Hate it when you're starting to get it on and have to get up & walk across the room to dim the lights?
Impress the geek boy/girl in your life with your clever use of fly fishing line & a binder clip!
I actually came up with the basic design when i was 8 and terrified of turning off the lights before my head was under the blanket (because that's when you're the most vulnerable to monsters). This solved that problem also quite well, proving its usefulness & practicality for all ages.
Step 1: Collect Materials
- an installed lightswitch (or, preferred, slide dimmer)
- 4 sewing bobbins (preferably with small diameter cores)
- 4 nails (with heads large enough that the bobbins won't fall off of them)
- a binder clip (optional; for the "non-destructive, non-adhesive" installation style *
- enough thin fly fishing line (preferred) or regular fishing line to complete a full path to your target location and back, plus up & down the walls.
- You can alternatively drill through the light switch/dimmer to attach the line and save your binder clip for other exciting uses.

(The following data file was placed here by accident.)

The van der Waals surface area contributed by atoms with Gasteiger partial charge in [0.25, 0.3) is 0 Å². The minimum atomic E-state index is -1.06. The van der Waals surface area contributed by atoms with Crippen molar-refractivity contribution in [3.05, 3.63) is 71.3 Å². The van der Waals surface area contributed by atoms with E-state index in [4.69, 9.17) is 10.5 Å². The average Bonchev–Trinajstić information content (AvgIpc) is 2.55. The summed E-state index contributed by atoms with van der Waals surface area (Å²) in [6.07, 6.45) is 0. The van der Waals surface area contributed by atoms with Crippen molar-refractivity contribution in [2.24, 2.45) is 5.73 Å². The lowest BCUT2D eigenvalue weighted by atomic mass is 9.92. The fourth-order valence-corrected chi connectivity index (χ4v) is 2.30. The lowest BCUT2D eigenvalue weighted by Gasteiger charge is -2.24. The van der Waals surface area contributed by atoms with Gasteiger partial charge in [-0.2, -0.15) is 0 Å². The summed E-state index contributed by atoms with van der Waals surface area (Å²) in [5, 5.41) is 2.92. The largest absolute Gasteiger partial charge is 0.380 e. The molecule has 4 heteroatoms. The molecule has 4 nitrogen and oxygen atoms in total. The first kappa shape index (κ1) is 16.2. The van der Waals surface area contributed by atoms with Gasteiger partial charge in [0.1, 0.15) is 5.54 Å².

Step 2: Install the Bobbins
Otherwise you may need to find studs in the walls or something else suitable to mount them to.
You want one bobbin mounted almost directly above the lightswitch, one almost directly below, and the other two bobbins directly across from the first two, at the place where you wish to have control of the switch; the bobbins should mark the corners of a square with the vertical sides passing through the lightswitch and through where you want to control the lightswitch.
The bobbins really don't need to rotate at all, as long as they're smooth enough to let the line pass around them without much friction.
Step 3: Attach the Binder Clip and String the Line
You may need to play with the clip with a pliers a little bit to de-springify the little levers (you ideally want the central clip to still be tight but the finger levers to be free to move without bouncing back into place; this will help keep the clip from spontaneously detaching from the switch/dimmer).
Alternatively you can tape, glue, or drill the lightswitch to better attach the line. Of course you should know what you're doing and how a lightswitch is put together and disconnect electricity or whatever's necessary to make it safe if you're drilling. Standard "don't be stupid" warnings apply.